There are many competing demands on a restaurateur’s attention. Staffing. Food quality. Customer satisfaction. Profitability. Payroll. The list goes on… Amidst so many details to monitor, it’s likely maintenance isn’t always top-of-mind until something goes wrong. But there are some simple steps operators can take to help with preventative maintenance to help catch issues before they happen.
The implementation of regularly scheduled cleaning, repairs, lubrication, and parts replacement is known as preventive maintenance. Preventive maintenance is used as a way to avoid more costly, reactive, or breakdown maintenance processes. While there are many ways that a proactive maintenance plan can decrease costs and increase revenues, the five most important ways are:
Running your restaurant using a breakdown or reactive maintenance strategy will inevitably lead to costly emergency repairs. Imagine a crucial piece of equipment, like your grill, stops working suddenly. To be able to handle customer orders again it needs immediate repair. Often restaurants in this situation will have to close their doors for hours, if not days, losing out on thousands of dollars of revenue.
When you add these lost sales to the cost of emergency repairs and possible express shipping of spare parts, avoiding proactive maintenance tasks quickly becomes expensive. Implementing a preventive strategy can have a high initial cost. However, it allows you to budget for maintenance rather than having to face a high repair bill for an unexpected equipment breakdown.
Proper preventative maintenance will add years to the life of your restaurant’s various systems and equipment. For a few minutes a week, take time to brush out the condenser coils of your walk-in refrigeration unit or regularly replace HVAC system air filters. These quick actions will help your equipment operate at like-new efficiency. Increased efficiency will not only keep food quality high but allow for the addition of more useful years of life. This means that instead of replacing your commercial refrigerator in ten years, you can wait until you’re celebrating your 20th year in business. Imagine saving over $10,000 by spending less than an hour of labor cost per week every ten years. Multiply that savings for every high-valued piece of equipment you have!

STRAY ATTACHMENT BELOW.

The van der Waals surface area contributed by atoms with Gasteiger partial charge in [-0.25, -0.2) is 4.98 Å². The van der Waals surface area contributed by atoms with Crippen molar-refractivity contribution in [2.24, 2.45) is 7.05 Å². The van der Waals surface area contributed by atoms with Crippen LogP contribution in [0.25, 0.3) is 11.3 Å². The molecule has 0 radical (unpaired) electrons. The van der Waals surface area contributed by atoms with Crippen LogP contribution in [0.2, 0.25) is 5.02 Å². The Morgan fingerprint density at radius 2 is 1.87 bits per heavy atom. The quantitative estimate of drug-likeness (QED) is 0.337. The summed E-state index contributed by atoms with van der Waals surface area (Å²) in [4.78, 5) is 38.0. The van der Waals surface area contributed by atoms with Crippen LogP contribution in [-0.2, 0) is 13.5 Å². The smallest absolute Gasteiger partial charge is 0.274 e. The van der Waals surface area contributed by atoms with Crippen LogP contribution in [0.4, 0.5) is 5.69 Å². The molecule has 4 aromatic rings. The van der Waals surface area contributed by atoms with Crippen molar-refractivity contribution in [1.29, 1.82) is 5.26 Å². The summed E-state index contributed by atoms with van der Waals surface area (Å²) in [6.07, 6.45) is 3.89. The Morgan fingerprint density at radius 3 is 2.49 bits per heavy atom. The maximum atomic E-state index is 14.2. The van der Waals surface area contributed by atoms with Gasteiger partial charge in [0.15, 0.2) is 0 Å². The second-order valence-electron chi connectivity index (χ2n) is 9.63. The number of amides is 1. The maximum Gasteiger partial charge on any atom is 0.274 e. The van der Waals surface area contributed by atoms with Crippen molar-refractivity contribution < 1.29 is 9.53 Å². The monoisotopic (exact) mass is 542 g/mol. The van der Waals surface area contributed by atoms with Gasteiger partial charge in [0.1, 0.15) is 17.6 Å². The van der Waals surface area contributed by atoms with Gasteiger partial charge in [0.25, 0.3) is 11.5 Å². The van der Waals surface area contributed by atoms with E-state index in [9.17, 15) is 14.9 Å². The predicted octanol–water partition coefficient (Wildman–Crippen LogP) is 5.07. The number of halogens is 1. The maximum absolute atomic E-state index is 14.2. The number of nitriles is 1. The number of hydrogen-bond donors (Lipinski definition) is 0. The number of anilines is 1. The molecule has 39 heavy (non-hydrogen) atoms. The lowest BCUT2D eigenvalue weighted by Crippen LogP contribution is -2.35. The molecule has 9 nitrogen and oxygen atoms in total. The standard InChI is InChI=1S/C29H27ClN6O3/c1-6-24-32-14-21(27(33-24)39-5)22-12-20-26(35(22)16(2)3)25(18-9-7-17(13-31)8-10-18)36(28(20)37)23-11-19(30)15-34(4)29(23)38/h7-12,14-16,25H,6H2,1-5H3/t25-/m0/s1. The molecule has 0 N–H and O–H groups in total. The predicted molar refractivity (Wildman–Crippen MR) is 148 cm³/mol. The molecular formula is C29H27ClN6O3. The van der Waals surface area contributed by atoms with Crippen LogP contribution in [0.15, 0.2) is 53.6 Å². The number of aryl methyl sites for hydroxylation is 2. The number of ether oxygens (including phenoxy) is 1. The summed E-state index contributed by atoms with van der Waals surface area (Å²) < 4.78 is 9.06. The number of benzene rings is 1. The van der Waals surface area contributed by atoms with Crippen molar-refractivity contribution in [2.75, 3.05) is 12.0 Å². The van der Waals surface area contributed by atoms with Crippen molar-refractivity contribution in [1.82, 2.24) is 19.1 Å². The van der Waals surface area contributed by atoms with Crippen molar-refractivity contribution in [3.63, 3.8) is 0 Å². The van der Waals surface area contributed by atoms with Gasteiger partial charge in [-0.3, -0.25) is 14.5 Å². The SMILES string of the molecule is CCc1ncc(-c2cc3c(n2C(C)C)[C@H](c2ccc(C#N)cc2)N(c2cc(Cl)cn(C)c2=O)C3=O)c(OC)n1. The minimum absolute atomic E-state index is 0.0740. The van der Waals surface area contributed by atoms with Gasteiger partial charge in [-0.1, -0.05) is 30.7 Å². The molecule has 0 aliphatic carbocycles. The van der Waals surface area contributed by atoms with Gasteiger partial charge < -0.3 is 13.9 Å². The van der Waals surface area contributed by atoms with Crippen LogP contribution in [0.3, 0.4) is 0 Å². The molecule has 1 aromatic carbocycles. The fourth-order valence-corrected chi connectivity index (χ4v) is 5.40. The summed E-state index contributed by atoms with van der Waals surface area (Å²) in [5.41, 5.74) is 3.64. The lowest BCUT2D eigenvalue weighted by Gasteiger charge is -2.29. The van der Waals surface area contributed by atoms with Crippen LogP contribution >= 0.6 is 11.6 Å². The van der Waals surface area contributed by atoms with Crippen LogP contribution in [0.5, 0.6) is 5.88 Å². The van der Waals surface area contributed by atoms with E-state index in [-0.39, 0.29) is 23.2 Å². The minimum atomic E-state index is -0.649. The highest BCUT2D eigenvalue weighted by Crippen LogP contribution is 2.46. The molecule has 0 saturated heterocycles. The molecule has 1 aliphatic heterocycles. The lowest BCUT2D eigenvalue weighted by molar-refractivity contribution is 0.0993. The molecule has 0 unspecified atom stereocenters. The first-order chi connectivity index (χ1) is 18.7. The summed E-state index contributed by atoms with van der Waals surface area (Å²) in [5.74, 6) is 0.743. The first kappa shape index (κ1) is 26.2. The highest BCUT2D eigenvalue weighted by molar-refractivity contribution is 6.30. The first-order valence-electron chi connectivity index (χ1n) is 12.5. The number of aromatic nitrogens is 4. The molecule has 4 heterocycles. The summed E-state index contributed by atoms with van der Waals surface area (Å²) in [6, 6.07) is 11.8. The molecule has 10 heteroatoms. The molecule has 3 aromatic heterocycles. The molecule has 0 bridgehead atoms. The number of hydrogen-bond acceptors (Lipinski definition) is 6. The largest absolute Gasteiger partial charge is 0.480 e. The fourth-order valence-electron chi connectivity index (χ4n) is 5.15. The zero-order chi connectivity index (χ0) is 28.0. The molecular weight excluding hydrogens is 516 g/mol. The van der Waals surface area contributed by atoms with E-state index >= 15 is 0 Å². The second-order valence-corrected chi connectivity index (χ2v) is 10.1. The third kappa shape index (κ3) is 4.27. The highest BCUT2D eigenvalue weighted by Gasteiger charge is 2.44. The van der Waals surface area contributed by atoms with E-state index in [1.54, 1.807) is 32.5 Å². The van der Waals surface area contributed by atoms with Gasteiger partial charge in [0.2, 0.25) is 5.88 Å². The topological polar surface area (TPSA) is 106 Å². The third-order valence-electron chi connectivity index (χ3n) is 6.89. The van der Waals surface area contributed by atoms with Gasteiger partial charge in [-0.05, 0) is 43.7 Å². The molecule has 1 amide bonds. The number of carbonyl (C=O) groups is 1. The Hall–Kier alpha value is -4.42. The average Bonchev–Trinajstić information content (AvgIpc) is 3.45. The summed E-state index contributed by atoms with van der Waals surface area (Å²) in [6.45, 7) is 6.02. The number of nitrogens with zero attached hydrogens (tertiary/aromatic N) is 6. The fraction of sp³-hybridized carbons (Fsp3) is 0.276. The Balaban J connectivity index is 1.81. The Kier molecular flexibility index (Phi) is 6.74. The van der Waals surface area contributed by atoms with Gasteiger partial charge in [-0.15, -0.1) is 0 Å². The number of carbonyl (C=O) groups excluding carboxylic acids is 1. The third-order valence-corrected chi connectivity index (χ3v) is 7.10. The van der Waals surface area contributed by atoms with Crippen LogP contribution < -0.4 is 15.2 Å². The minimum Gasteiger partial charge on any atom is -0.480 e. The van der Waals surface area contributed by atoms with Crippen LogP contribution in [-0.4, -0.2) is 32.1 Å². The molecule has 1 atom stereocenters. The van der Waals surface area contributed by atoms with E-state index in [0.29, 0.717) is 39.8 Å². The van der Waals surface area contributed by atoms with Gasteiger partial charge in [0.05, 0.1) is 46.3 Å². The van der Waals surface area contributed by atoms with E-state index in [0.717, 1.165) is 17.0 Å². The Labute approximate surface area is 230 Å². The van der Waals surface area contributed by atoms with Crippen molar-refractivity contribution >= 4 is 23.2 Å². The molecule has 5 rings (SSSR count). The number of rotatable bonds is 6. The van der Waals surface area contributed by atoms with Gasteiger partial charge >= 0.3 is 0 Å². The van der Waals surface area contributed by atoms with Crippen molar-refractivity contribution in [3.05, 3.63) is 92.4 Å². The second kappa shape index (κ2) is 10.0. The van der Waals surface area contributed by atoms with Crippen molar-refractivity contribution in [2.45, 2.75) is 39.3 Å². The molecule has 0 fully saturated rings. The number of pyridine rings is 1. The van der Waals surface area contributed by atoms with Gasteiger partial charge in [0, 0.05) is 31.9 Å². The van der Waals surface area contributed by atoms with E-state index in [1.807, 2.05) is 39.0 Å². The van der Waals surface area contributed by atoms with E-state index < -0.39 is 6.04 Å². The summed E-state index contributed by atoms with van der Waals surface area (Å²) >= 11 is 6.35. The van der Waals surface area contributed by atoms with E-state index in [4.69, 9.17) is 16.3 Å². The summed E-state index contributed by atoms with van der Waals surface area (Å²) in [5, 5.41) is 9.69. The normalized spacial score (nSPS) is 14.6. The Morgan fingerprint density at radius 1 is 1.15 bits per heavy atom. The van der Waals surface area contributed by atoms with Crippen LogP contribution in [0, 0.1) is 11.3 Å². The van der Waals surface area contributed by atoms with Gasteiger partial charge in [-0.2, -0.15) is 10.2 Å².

Another way preventative maintenance plans improve your bottom line is by reducing energy expenses. While there are many energy-efficient models of equipment and systems available, usually they are only as efficient as their system is healthy. According to energystar.gov dirty central air conditioning coils will reduce the system’s ability to cool. This reduction will not only reduce the lifespan of the equipment; it will cause the system to run longer to do the same amount of cooling as it once did when it was clean.
No matter how energy efficient your model may be, longer run times mean a higher power bill. This, of course, extends to other equipment. Badly maintained ovens may not have correctly calibrated thermostats, meaning that a dish that used to take an hour to cook may now take an extra 30 minutes. Don’t let your power and gas bills rise on you. Take the time to provide regularly scheduled maintenance and avoid rising energy costs.
Cleaning is part of maintaining many sources of equipment. It is also part of servicing your pest control procedures. By keeping your restaurant clean through proper maintenance, you can avoid health code violations that can be costly to your revenue stream in more ways than one.
For example, should you fail to properly manage the grease build-up on your grill, you could attract rodents and other pests. This would cause a serious health code violation and possible shutdown while it is being remedied. Immediately this will stop all sales and it will also tarnish your reputation reducing future sales. However, pests aren’t the only problem badly-controlled grease can bring. A grease fire can damage your equipment, and worse still, it can hurt an employee. Restaurant hygiene can be greatly improved with a preventative maintenance plan.
A clean, efficient, and well-maintained space plays a significant role in building the brand image of a restaurant. Customers want good food. The only way to give that to them is to have a restaurant with properly functioning equipment. If a crucial piece of equipment for your restaurant goes down, like a deep fryer that accounts for half of your menu, your customers will be dissatisfied. They may leave a negative review on Yelp or Google because they couldn’t order a certain food item. However, if all your equipment is reliable, you can focus on providing awesome customer service and great food to your customers. Do this and increase repeat customer visits.
The important thing to remember about preventive maintenance is that while it may take some time to implement, most of the smaller tasks can be completed as part of daily side work. You can easily incorporate a preventive maintenance strategy into your restaurant without an exponential increase in labor costs. The return-on-investment of a preventive maintenance strategy will certainly be positive in the long run compared to a reactive maintenance strategy.
Warren Wu has years of restaurant experience from being a waiter at Common Theory Public House in San Diego, California. He now leads growth for UpKeep, a software company that helps companies streamline their maintenance.